In the last restructuring exercise by the then Minister in charge of Economic Planning Unit (EPU), Tan Sri Abdul Wahid Omar, he managed to prolong the next tariff increase after squeezing out any possibility of saving from the iron clad concession agreement in-built with automatic periodical toll hike.

The Privatisation Special Task Force unit established under EPU sets the guideline on the Internal Rate of Return on privatisation projects. Public projects like PLUS highways and supposedly, the Independent Power Producers, grouped together by 1Malaysia Development Berhad, were to be matched against fixed return fund like EPF.  

The next toll review for PLUS could be coming up in a year or two or maybe sooner. This could be the inspiration to Abu Sahid.

Apparently, Abu Sahid has done a bit of homework and put together a team of foreign advisers and advisers. Word is he has the backing of foreign banks to undertake the acquisition. But that will only create the worry in the event of default. Does that mean the PLUS highway asset could be taken over by the foreigners?  

If asset ownership remained with government and it is only the management of PLUS that will fall to foreigners, is that a real issue of concern for the public?

Perhaps, these foreigners could shut down PLUS and the country’s logistic will halt to a dead stop!

Actually, the government can always specify in the deal that the foreign banks concession holder should not do so or the army would be forced to move in. In other words, the government should not be blinded and presume things.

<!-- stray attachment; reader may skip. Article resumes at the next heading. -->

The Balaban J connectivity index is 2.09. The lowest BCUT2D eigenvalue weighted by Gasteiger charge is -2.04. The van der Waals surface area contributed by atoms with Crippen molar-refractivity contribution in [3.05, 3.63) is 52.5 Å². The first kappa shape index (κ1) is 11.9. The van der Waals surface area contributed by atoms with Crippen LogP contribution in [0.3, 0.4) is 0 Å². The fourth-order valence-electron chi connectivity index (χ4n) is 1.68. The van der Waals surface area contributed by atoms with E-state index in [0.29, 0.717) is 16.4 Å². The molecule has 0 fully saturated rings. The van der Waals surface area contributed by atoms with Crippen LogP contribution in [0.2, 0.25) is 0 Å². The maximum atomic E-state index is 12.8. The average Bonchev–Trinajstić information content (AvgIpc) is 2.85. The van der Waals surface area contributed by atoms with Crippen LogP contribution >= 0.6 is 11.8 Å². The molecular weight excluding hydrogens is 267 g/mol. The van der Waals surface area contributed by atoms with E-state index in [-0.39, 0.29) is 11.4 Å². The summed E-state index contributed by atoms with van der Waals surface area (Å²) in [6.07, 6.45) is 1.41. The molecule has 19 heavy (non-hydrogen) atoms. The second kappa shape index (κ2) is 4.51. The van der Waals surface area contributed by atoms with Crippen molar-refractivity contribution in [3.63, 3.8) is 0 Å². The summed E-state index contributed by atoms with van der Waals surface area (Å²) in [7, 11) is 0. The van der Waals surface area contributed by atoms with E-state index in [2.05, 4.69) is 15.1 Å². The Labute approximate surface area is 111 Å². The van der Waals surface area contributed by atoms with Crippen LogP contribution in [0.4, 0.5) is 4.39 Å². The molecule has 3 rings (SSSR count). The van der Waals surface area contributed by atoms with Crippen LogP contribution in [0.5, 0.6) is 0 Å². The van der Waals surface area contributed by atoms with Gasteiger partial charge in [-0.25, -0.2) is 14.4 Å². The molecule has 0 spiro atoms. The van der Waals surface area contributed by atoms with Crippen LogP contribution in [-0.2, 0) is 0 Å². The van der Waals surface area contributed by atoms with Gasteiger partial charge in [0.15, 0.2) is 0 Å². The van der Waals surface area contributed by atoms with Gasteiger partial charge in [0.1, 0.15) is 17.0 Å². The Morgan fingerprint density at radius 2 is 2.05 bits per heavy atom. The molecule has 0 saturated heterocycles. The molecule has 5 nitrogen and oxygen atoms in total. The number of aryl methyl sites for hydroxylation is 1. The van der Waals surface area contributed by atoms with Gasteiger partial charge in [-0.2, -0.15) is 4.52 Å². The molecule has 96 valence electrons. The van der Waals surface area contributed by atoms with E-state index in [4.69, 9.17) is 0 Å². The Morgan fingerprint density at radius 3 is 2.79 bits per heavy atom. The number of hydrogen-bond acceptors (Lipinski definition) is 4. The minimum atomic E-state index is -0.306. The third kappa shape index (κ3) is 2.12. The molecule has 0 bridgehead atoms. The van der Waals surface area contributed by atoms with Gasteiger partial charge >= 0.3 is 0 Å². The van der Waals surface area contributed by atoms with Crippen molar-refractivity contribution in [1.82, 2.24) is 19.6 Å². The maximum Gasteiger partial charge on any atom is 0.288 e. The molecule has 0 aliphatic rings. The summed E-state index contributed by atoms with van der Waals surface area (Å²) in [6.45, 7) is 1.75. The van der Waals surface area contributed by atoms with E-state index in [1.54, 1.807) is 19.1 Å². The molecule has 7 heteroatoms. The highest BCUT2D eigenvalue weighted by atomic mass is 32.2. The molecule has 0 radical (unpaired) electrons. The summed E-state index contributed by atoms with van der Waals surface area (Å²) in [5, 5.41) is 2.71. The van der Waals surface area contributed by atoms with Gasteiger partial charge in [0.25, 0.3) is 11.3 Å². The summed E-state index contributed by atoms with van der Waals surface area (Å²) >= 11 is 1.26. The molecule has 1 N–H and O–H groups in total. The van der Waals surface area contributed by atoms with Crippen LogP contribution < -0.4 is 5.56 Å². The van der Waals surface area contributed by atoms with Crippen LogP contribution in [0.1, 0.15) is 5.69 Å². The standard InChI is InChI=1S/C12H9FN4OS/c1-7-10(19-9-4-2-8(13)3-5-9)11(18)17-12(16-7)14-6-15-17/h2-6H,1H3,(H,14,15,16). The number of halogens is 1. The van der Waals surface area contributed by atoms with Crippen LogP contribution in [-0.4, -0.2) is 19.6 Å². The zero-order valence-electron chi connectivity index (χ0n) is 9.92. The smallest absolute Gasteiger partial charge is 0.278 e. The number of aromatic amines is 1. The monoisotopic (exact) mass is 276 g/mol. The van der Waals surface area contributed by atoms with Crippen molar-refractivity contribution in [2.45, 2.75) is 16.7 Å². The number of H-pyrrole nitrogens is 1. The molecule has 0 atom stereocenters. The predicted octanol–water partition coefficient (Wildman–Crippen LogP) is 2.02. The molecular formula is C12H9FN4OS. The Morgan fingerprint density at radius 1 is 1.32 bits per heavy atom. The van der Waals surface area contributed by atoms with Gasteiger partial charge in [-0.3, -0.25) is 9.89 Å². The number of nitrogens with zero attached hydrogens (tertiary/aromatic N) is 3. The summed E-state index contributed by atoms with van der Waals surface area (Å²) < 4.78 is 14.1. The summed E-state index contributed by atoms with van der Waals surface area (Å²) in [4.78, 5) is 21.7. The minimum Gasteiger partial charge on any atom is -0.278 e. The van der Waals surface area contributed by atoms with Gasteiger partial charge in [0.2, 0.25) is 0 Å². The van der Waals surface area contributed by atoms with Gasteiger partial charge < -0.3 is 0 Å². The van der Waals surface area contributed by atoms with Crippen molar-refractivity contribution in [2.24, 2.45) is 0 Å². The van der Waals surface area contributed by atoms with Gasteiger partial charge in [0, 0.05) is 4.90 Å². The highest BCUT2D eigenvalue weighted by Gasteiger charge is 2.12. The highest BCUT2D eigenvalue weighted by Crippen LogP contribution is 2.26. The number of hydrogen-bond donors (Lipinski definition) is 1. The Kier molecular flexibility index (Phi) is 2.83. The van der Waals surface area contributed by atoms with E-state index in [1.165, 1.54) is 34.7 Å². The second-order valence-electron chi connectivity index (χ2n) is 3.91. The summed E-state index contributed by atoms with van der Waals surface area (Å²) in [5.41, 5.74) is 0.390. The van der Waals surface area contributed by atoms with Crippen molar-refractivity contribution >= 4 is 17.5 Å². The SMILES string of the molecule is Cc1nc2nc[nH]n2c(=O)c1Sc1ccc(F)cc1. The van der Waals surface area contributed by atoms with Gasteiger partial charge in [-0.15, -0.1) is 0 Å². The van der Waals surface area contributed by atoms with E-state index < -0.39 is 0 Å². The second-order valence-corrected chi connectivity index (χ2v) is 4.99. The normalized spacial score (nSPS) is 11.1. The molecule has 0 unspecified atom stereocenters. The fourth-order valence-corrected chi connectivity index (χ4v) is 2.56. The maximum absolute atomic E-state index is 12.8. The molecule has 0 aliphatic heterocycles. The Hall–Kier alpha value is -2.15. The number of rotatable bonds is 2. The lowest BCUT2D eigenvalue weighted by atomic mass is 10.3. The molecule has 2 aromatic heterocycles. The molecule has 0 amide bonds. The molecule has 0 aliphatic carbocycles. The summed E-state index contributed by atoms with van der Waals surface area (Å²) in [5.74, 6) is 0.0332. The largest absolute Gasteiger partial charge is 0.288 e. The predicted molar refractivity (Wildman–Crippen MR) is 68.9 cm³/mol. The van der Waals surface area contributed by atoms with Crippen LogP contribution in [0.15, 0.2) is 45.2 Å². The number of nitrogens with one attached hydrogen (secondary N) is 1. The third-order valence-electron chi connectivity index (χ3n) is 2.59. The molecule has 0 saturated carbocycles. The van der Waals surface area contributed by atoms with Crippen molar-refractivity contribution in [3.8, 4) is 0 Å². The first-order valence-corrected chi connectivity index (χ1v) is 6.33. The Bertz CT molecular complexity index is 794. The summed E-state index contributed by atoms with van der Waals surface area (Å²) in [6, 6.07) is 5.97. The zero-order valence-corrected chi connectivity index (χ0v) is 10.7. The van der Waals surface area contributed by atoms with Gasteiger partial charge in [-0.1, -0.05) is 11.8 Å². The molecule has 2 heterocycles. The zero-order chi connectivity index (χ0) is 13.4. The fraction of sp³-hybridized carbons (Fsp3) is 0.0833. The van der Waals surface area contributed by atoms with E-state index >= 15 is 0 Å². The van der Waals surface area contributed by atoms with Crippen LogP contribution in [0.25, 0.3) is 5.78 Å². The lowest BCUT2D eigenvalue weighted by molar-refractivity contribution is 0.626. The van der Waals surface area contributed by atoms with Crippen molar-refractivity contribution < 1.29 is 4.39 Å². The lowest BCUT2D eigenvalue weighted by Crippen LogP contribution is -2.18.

In these days of free flow of capital, the fear of foreign ownership of so-called national assets may be considered as unfounded and old school to some. Malaysia receives investment from abroad and it also invests abroad. The EPF itself is an active foreign investor, always diversifying its portfolio abroad for balancing out the lower earning investment locally.

The same argument to counter fear of foreigners owning property is properties and highways could not be dismantled and taken back to their mother country by the foreigners.

Again, let us not be blinded but to think through, keep an open mind and make informed decisions.

There are people who believe that the cold reception towards Maju Holdings’ proposal is not due to the financial feasibility or the prospect of reinvesting profit into other ventures.

It could be a question of trust. 

Abu Sahid’s track record in doing business has turned him into the kind of urban legend that is not all flattering, it would seem.

Deals involving the controversial sale of his Maju Junction building to Tabung Haji, the failure of Perwaja Steel and the proposed sale of MEX highway have given the impression that “following through” is not Abu Sahid’s strongest point and that with him, you must learn to expect something unexpected to  happen.

That is something Abu Sahid will have to work on in order to convince Khazanah, EPF, EPU, and paying highway commuters. Known as a dedicated Tun Dr Mahathir Mohamad supporter, he will need to start telling his side of the many stories of his colourful past to open the eyes of the stakeholders.